Good morning Chairman Enzi, Ranking Member Sanders, and other Members of the Committee. Thank you for inviting me to testify today.
October 25, 2015 by Congressman David E. Price
Last month, the country watched in horror as yet another mass shooting left nine dead in Oregon, adding Roseburg to a list that includes Charleston, Fort Hood, the Naval Yard, Sandy Hook, Aurora.
“Mr. Speaker, I rise in opposition to the rule and in protest of the Republican leadership’s failure to bring common-sense legislation to the floor to stem our nation’s tide of gun violence.
Rep. David E. Price (NC-04)
In The News
By Ben Pershing
At some point in 2012, President Obama and his GOP opponent will formally declare whether they plan to take public funding for their general-election campaigns. If House Republicans get their way, there won't be a choice to make.
The 12 members of what might now be called the not-so-super committee, who were charged with finding ways to reduce the nation's crippling national debt by trillions, knew going in what was at stake. It was nothing less than America's future. And they had a pretty good blueprint in the report of the Simpson-Bowles commission chaired by former Republican Sen.
Aaron Keck Reporting
CHAPEL HILL - Earlier this month, Durham County voters approved a half-cent sales tax increase to fund regional transit programs—increasing excitement among local leaders about the prospects of a light-rail transit system in the Triangle.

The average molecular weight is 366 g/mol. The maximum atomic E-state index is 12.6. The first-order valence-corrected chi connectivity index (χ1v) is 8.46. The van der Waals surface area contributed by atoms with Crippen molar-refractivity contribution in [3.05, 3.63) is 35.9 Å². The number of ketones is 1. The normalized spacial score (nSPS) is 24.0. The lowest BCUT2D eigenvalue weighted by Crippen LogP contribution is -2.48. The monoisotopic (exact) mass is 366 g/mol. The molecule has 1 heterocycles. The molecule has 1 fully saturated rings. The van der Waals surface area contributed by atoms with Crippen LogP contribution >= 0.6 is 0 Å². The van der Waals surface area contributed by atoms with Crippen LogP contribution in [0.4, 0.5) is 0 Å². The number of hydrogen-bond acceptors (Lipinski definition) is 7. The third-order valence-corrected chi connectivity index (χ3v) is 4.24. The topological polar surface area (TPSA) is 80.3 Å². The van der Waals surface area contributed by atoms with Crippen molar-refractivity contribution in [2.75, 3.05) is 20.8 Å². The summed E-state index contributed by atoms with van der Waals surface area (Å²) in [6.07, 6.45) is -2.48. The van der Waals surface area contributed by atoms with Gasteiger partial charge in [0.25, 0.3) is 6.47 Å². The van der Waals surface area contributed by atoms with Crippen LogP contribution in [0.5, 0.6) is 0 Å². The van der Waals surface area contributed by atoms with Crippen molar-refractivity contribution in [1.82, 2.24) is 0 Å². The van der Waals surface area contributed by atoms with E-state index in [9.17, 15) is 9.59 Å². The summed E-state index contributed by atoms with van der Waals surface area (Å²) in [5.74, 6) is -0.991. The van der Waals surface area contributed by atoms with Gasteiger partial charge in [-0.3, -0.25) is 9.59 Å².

By Rob Christensen and John Frank
Democratic Rep. David Price criticized GOP presidential candidate Rick Perry's proposal to eliminate foreign aid and require countries to start "at zero" to justify any aid received in the future.
By David Horn
(RALEIGH) -- Two of North Carolina's Congressmen are updating veterans on the services they have available to them. Congressmen David Price and Brad Miller annually update North Carolina veterans on what they have been doing on Capitol Hill.
By Allie Huttler
Historical and literary reflection on the past is necessary for a prosperous future, several prominent scholars said at the annual Caldwell Lecture Friday.
By Neil Offen
DURHAM — "The humanities aren't a luxury," to be enjoyed only by the wealthy, Duke University President Richard Brodhead asserted.
They are, he pointed out, "essential to our humanity. They enrich us as persons."
To receive the N.C. Humanities Council's top honor puts one in distinguished company. The first recipient was John Tyler Caldwell, chancellor of N.C. State University from 1959 to 1975 and one of this state's great educators. This year, the John Tyler Caldwell Award for the Humanities is going to someone else whose academic field was political science, Democratic U.S. Rep.
U.S. Rep. David Price, the former Duke professor of political science and public policy who has represented the university's district in Congress for all but two of the past 25 years, will be honored Friday, Oct. 21, for his long-time support of the humanities.
By Clayton Henkel
New figures released Friday by the Bureau of Labor Statistics show the economy added 103,000 new jobs in September. But the increase was not enough to move the nation's unemployment rate downward, which remains at 9.1 percent.